UFC 218: Aldo’s Downfall, Holloway’s Rise & a First African Superstar?

UFC 218 saw the penultimate pay-per-view of 2017 answer a few questions and provide an inkling into what the future holds for the big names in 2018

2017 has been a strange year in the world’s biggest MMA promotion.

Titles have changed hands, dominant champions have been dethroned, there has been the return of a legend and a notable absence of the biggest star in the sport.

We are no closer to an ETA on the return of Conor McGregor. The UFC’s undisputed champion of pay-per-views has still yet to defend a title in the promotion, despite enjoying an unbroken status of champion since Dec. 2015. While many had believed that the Irishman would return at next month’s UFC 219 against interim champion Tony Ferguson, “The Notorious” had other ideas. These days, McGregor makes the headlines for reasons other than his fighting activity.

Jose Aldo, the man who had a 10-year unbeaten record smashed in just 13-seconds by the incumbent lightweight champion, exited Little Caesar’s Arena in Detroit, Michigan a shadow of the man who had reigned over the 145-pound division prior to McGregor’s arrival. Having shown some brief glimpses of his capability against Max Holloway, it was clear that the fighter many still regard as the greatest featherweight of all time was no longer there. Holloway effectively beat Aldo to a pulp and quickly sobered those who believed that “Scarface” would demonstrate that he was back to his best.

As for Holloway, we watched a 25-year-old with the potential to become the greatest fighter who has ever competed in the UFC. “Blessed” dismantled and clearly beat Aldo for a second time in six months, with many questioning just how much of Aldo’s decline is attributed to Holloway’s dominance.

“He doesn’t have to owe anybody anything,” Holloway said at the UFC 218 post-fight press conference in regards to Aldo. “That guy’s one of the greatest of all time. I think Brazil should be building statues of that guy in all of the villas. He’s a legend, he’s a GOAT, and I got a lot to fill (as champion).”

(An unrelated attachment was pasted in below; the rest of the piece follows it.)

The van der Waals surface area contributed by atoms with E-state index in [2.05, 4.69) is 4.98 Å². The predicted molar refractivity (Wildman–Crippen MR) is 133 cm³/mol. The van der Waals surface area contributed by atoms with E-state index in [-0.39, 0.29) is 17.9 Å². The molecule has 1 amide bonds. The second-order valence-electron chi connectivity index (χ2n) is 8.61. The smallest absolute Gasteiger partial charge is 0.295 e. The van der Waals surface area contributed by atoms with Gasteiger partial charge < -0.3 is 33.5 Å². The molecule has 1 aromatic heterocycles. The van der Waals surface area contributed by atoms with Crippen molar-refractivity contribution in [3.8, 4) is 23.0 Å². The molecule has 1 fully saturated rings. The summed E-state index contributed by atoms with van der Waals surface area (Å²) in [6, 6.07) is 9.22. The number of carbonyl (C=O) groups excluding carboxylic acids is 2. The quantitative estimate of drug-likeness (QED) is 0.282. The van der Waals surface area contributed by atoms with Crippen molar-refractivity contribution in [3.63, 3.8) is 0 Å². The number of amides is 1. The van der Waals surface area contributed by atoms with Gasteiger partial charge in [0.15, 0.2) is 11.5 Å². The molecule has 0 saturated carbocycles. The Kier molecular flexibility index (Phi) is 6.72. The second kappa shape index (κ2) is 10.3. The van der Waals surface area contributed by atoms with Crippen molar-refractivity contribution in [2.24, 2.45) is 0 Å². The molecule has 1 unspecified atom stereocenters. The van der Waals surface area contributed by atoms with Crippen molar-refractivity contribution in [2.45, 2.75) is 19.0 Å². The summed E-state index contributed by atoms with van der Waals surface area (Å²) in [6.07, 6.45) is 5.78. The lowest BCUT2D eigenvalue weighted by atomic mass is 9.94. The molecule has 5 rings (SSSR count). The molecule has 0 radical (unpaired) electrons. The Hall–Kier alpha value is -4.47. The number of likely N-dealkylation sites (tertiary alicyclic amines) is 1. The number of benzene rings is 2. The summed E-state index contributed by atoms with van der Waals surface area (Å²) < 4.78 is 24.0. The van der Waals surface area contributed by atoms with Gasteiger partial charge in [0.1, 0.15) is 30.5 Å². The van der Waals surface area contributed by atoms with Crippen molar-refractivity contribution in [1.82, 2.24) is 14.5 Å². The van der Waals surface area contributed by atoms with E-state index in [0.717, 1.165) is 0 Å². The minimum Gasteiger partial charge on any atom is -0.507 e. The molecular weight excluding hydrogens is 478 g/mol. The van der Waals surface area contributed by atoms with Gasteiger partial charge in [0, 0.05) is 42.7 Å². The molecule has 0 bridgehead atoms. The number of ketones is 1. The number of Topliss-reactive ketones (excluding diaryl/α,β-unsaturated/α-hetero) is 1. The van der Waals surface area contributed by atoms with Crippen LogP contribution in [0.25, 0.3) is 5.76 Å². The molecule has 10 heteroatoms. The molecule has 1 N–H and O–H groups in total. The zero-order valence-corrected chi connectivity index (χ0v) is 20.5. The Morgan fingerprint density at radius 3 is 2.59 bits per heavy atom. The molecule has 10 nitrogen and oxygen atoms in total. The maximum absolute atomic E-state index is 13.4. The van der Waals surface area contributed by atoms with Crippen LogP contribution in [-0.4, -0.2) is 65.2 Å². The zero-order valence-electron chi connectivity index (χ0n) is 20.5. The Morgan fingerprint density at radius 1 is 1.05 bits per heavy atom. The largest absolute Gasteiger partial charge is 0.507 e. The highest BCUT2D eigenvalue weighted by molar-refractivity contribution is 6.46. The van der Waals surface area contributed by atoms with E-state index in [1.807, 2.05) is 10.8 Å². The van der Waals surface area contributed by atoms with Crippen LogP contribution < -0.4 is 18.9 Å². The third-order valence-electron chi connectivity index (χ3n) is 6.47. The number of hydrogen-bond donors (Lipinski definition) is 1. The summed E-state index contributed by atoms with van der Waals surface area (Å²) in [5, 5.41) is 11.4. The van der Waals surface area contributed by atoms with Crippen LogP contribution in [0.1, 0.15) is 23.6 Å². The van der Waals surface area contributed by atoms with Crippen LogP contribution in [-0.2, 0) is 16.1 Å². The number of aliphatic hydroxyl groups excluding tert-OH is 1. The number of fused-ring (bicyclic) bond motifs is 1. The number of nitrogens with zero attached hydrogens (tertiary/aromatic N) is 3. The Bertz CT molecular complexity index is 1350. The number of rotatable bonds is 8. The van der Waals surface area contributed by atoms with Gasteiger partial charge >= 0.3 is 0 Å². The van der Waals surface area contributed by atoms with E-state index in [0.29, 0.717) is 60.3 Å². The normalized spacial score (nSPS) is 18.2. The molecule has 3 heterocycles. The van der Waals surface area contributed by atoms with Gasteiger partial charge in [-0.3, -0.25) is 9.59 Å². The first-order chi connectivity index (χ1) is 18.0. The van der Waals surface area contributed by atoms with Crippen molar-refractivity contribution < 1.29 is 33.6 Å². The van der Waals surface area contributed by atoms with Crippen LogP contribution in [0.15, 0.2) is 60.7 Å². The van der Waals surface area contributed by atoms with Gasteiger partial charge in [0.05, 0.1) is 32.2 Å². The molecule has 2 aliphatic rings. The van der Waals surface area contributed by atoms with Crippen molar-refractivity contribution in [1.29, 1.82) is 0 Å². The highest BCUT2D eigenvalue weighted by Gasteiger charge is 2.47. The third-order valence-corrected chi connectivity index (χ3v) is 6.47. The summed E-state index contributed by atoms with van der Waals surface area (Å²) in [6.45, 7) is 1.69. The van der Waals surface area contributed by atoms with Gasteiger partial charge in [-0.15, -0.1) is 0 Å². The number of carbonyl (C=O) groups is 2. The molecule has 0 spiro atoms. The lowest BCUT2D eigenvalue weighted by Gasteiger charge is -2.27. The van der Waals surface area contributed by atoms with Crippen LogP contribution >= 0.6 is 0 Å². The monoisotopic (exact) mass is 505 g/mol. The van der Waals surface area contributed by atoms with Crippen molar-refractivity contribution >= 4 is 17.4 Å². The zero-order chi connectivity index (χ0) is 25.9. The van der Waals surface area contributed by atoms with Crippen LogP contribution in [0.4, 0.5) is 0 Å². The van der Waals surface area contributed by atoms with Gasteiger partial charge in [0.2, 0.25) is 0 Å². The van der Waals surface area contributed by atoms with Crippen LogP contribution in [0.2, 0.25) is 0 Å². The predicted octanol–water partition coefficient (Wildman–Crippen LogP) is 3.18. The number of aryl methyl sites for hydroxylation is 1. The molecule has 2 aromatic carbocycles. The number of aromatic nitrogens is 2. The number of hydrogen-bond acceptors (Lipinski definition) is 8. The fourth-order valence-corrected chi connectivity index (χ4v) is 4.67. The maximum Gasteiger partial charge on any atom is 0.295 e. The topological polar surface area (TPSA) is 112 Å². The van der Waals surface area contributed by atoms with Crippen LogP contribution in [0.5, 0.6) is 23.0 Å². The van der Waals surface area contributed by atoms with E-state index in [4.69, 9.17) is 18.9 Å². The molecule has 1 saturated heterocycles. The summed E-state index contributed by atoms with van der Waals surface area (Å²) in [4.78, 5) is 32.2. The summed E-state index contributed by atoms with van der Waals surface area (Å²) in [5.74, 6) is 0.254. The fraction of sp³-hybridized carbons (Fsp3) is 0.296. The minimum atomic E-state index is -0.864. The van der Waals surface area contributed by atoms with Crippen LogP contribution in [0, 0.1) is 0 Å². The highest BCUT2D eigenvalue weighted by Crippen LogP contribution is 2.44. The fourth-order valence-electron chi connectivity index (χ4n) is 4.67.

Holloway, the unassuming and deeply modest fighter, may not have the backstory, attitude or loud mouth many see as a prerequisite to earning big paydays and enamoring oneself to the lovers and haters who part with their money to watch fighters win or lose. What the Hawaiian does have, however, is an appeal to true fans of the sport.

Having joined the promotion at 20-years-old, Holloway is still arguably years off his peak yet has cleaned the 145-pound division out and handed the greatest fighter in the history of the weight class two beatings in the process. Holloway is riding a 12-fight win streak, has passed his first title defense test with flying colors and is not yet 26. There is no showboating or trash talking needed for the featherweight champion as he is valuing legacy and legend over big paydays and swift exit:

“I understand, I can see it from two ways, people trying to get that money and leave the game early and people trying to set history or whatever. Right now I’m focused on champ life,” Holloway said. “I want to be a champion, I want to be a long-reigning featherweight champion, I want to be known in the history books, my name everywhere as a champion. And then later on in my career when I start getting good, then I can start doing the exhibition matches for money and stuff.”

The big name on most fans’ lips following the conclusion of UFC 218 is Francis Ngannou. Ngannou’ brutal knockout of Alistair Overeem introduced many fans to the hype surrounding the man who many believe will find his way to the UFC heavyweight title sooner rather than later. Ngannou’s powerful left hook which connected in a spectacular fashion with Overeem was enough to bring that hype to a level which has not been seen for such a long time in an MMA heavyweight. Ngannou has the capability to not just embark on a run which will see him amass a succession of title defenses but become the first African superstar on the roster and a bonafide heavyweight legend.

In order to begin to realize this potential, Ngannou will have to work out the difficult task of current champion Stipe Miocic

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